Pretty much anyone who knows us knows that we had a bully problem (my blog piece about it can be found here). It’s done, it’s dusted, we dealt with it and we are stronger for it. Except this is life and life is never quite that clean cut. The best friend of our oldest son is a sweet kid who also happens to be the brother of one of the girls who was bullying our daughter, Aisleen. Needless to say it’s been complicated to keep their friendship from being poisoned but it’s important so we’ve tried hard to do that and, to their credit, so have the boys. Yesterday Liam, our oldest, came home from school and asked if we could give his friend’s sister, who I call G on this blog, another chance and my initial reaction was “no way, no how, not happening.” But we sat down and he explained why he was asking, I’ve gotta say, he swayed me a little. The kid is good at persuasion, which I sometimes find maddening.

We’ve always recognized the fact that the girl in question was bullying in order to protect herself, that she was the follower. We know this because the leader threatened her with social isolation if she didn’t go along with the torment. Liam told me yesterday that her torment is not over, the lead bully is still at work on her–of course, because bullies are stubborn like that. Then he told me that he and his friend wanted to confront the bully and tell her that the way she treats (or treated, in our case) their sisters is unacceptable and that they were there to stand between her and their sisters. Liam, his friend, and G were hoping that Aisleen would be friends with G again, hoping that her friendship could help carry G through her decision to cut the bully off. Because Aisleen has shown such remarkable judgement throughout this ordeal I handed the decision over to her and she decided to give G another chance. I told her I wanted her to go into it cautiously, that G had to earn her trust back and that, at the first sign of it starting up again, she had to jump ship. I can’t say I’m thrilled about this development but I understand it. Kids gotta fly, right? If she falls we’ll be here to pick her back up and help her see the lessons she can learn. If she doesn’t fall, if this works out, then she will know that she made a decision out of compassion that helped another person. Life with kids is never dull!

Usually I’m not one to come down on someone else’s parenting choices–an exception is when those decisions start to affect my kids. A lot of people have made a lot of changes in their lives because of this bully with the glaring exception of the bully and, of course, her parents. I don’t know if they’re in denial about her behavior of if they truly think her behavior is acceptable–which brings me to my greater point. Kids get endless amounts of lectures about how to treat one another, how to speak to one another, how to behave. But talk is cheap and kids know that. I am stunned when I see adults acting in the exact opposite way kids are told to act, it makes me cringe because I know the examples we provide to our kids only go so far and the influence of the folks outside our control is powerful stuff. There are adults engaging in exactly the kind of behavior that we condemn in children–the internet, and the anonymity it offers, only makes it that much worse. How many times have you read an article, or watched a video on youtube, and then scrolled down to the comments and felt like you needed a shower? If I make a comment on a thread somewhere my rule of thumb is to never write something I can’t show to my kids. Period. I’m sure I’ve broken that rule now and again because of my sarcastic nature but, by and large, it’s one I stick to because I think it’s important. My hubby doesn’t understand why I bother because a comment on the internet probably never changed anyone’s mind. But my thing is that I know kids read that stuff and, if all they see is adults treating other adults in ways meant to demean and belittle, then I think they’ll feel a little more okay with doing the same to their peers. Just for the purposes of full disclosure, I tend to be less forgiving towards politicians on my private FB page (which my kids are not allowed to look at) but I have the same rule of thumb when arguing with people on FB–keep it clean.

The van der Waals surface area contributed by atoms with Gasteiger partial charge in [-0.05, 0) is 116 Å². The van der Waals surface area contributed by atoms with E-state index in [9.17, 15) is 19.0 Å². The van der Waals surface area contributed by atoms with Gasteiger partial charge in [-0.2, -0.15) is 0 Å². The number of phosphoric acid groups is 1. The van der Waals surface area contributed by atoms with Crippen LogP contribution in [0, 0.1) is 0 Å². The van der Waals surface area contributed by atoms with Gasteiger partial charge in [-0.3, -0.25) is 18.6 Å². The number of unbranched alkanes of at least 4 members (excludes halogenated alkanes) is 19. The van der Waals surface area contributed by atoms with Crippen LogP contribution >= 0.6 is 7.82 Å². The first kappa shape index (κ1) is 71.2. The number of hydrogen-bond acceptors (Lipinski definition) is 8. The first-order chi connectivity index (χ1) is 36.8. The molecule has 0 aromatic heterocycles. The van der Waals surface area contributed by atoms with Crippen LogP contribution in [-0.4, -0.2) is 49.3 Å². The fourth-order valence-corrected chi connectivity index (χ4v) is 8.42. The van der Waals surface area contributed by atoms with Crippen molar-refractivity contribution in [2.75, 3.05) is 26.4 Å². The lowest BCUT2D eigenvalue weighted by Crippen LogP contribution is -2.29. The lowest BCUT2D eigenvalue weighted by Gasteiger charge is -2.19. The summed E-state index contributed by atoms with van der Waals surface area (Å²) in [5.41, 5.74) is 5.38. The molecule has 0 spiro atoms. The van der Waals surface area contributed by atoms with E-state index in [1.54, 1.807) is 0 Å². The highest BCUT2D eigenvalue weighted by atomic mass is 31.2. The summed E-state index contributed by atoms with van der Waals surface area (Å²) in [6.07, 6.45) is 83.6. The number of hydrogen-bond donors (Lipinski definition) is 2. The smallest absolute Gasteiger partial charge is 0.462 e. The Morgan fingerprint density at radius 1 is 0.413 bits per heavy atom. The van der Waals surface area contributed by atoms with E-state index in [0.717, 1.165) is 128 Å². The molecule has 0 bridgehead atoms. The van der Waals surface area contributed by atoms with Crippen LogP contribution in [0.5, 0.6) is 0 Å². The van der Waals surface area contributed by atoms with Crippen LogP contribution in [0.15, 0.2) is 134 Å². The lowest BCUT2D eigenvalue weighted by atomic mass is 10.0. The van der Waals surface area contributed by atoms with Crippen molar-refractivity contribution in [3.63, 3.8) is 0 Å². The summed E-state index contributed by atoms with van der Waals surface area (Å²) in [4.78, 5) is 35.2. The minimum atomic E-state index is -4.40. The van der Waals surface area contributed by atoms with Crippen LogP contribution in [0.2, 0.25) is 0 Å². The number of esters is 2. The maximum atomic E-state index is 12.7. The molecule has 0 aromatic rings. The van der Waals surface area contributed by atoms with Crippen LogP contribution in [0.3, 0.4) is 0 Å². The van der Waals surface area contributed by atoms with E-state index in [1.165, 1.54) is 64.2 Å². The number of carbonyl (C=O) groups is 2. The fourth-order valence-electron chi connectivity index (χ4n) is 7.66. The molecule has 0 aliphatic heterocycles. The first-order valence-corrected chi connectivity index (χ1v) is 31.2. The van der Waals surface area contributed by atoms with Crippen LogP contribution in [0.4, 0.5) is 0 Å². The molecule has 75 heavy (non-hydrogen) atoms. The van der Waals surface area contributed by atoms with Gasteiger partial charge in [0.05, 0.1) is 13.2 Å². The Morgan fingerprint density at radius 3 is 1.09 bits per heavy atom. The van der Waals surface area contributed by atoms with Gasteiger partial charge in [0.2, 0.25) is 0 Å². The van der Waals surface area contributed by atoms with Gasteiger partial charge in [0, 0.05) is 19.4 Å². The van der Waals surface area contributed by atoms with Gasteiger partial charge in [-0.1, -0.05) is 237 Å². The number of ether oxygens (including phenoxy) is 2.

I don’t know what motivates Aisleen’s former bully. I don’t know if she does it because she has low self-esteem, because she’s insecure, because she’s patterning behavior or maybe she just thinks it’s fun. What I do know is that there are lot of kids who bully, a lot of kids being hurt by those bullies and, while we may say that it is unacceptable for kids to behave that way, actions speak louder. As long as we, as adults, continue to treat our peers with disrespect, either in the virtual or non-virtual world, kids will continue to use that as a justification for cyber-bullying or non-virtual world bullying. I’m just so sick of seeing kids hurt by other kids, sick of hearing about how children spend nights crying themselves to sleep because of another child’s cruelty. It’s got to stop and we have to recognize the part that each of us plays in fostering or fighting that cruelty. We’re adults, we should act like it. Rant over, I will now step down off my soap box . . .